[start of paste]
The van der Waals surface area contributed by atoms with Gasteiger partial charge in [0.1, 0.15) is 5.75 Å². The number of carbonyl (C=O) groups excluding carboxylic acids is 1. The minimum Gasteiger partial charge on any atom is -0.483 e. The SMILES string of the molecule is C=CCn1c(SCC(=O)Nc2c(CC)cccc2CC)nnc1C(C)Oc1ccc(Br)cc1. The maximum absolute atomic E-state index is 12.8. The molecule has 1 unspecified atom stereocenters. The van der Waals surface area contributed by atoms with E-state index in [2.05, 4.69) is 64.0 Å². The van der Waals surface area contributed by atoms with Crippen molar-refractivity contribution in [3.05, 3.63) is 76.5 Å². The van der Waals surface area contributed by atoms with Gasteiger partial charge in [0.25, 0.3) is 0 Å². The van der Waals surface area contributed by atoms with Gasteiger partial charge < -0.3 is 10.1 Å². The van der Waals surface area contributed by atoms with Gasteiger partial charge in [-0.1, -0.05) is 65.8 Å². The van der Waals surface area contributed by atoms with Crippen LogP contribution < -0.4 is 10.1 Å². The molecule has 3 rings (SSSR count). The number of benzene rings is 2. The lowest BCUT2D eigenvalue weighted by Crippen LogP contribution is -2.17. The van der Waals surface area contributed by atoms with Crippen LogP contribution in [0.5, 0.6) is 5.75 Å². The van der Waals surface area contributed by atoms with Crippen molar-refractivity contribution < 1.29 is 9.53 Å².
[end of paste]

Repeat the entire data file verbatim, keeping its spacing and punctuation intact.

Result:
The van der Waals surface area contributed by atoms with Gasteiger partial charge in [0.1, 0.15) is 5.75 Å². The number of carbonyl (C=O) groups excluding carboxylic acids is 1. The minimum Gasteiger partial charge on any atom is -0.483 e. The SMILES string of the molecule is C=CCn1c(SCC(=O)Nc2c(CC)cccc2CC)nnc1C(C)Oc1ccc(Br)cc1. The maximum absolute atomic E-state index is 12.8. The molecule has 1 unspecified atom stereocenters. The van der Waals surface area contributed by atoms with E-state index in [2.05, 4.69) is 64.0 Å². The van der Waals surface area contributed by atoms with Crippen molar-refractivity contribution in [3.05, 3.63) is 76.5 Å². The van der Waals surface area contributed by atoms with Gasteiger partial charge in [0.25, 0.3) is 0 Å². The van der Waals surface area contributed by atoms with Gasteiger partial charge < -0.3 is 10.1 Å². The van der Waals surface area contributed by atoms with Gasteiger partial charge in [-0.1, -0.05) is 65.8 Å². The van der Waals surface area contributed by atoms with Crippen LogP contribution < -0.4 is 10.1 Å². The molecule has 3 rings (SSSR count). The number of benzene rings is 2. The lowest BCUT2D eigenvalue weighted by Crippen LogP contribution is -2.17. The van der Waals surface area contributed by atoms with Crippen LogP contribution in [0.5, 0.6) is 5.75 Å². The van der Waals surface area contributed by atoms with Crippen molar-refractivity contribution < 1.29 is 9.53 Å².